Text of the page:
(Typhaon's badge was the wyvern, for the gods had gifted him with the image of one on his birth. It was found on his left thigh. He was a fierce warrior and left death in his wake. He had killed his first man at ten years of age. He would be Warlord of Atlantis, but never Emperor, and he hated his elder twin Tiryn in his heart.)
A great victory feast was ordered for Typhaon and his men upon his return. The festivities continued for many days and nights, and the Emperor presented many gifts and granted many honors to his second son. Then began a series of private entertainments for the friends of Typhaon. These continued for one week more. The young men were witty, though none more than Typhaon, and the women were comely.
When his senses became heated by the wine and the company, Typhaon stepped into the garden. Now the gardens of the palace of Atlantis are a paradise. Every tree that is pleasant to the sight, and good for food; and every herb of the field that is good to eat, and every plant of the earth that is good to look upon is found in the gardens of Atlantis. And the Emperor and the sons of the Emperor walk there in the cool of the day.
The evening was calm and the scents of the garden intoxicating. Typhaon wandered where he willed, sipping from his goblet, and came at last to the pool of Cleito. (It is said that Poseidon brought forth the pool that his bride Cleito and her handmaidens might bathe in it for his pleasure. No one may step into it on punishment of death.)
A young woman rose from the pool of Cleito at the sound of Typhaon's step. She was beautiful to look upon. Her arms were white in the moonlight and her eyes were like golden jewels. The sheerest bit of silk veiled her charms.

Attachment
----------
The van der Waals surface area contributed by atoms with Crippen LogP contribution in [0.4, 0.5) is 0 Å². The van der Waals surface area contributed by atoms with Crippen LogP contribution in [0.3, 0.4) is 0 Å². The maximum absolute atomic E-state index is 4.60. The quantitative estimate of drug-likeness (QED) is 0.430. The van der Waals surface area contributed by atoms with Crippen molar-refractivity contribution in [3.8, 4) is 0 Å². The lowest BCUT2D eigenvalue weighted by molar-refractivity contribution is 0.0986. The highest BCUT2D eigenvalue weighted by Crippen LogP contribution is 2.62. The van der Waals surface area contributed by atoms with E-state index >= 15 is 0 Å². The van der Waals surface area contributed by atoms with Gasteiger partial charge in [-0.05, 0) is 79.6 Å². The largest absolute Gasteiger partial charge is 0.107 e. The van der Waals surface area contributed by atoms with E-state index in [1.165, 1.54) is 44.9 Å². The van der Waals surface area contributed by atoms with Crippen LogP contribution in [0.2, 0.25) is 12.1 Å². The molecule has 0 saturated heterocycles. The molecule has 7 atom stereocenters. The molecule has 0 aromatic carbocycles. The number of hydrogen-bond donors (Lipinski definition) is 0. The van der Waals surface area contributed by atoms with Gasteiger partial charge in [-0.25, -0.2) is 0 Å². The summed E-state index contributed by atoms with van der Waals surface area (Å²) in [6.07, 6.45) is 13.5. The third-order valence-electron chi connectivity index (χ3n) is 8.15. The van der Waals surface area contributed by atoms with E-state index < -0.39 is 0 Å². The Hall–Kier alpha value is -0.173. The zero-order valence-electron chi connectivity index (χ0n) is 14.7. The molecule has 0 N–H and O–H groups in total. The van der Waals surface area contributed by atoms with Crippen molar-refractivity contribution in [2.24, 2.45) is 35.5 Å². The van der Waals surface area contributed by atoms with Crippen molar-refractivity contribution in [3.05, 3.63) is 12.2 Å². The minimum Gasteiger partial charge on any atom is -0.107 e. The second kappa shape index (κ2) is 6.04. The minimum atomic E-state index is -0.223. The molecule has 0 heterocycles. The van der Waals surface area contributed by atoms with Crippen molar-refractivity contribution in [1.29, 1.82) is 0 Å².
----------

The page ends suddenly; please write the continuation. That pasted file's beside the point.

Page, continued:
A fierce hunger rose up in Typhaon. From that moment he desired her as he had never desired another.
He reached for her, but she ran. He captured only the bit of silk in his rough hand. He followed her deeper into the garden, but she ran like a gazelle, and his feet were clumsy with wine.
Typhaon returned to the pool and waited. She did not return. His companions found him there and laughed drunkenly as they said, "Are you waiting for Cleito and her maidens to return? Do you think to take one for a wife?"
Typhaon said nothing of what he had seen and returned to the palace in their company.
The image of the young girl was burned into Typhaon's mind. He could not eat nor sleep for thinking of her.
His most trusted servants were sent out daily to enquire after "a white limbed beauty with golden eyes." None could be found among the Emperor's ladies and
concubines. No Prince of Atlantis had added such a girl to his household. There were no servants such as she, and neither had any soldier brought a like girl into his rooms.
"Perhaps she was a vision," said his man servant, "sent by the gods as a reward for your victories."
"Visions do not wear silk," said Typhaon.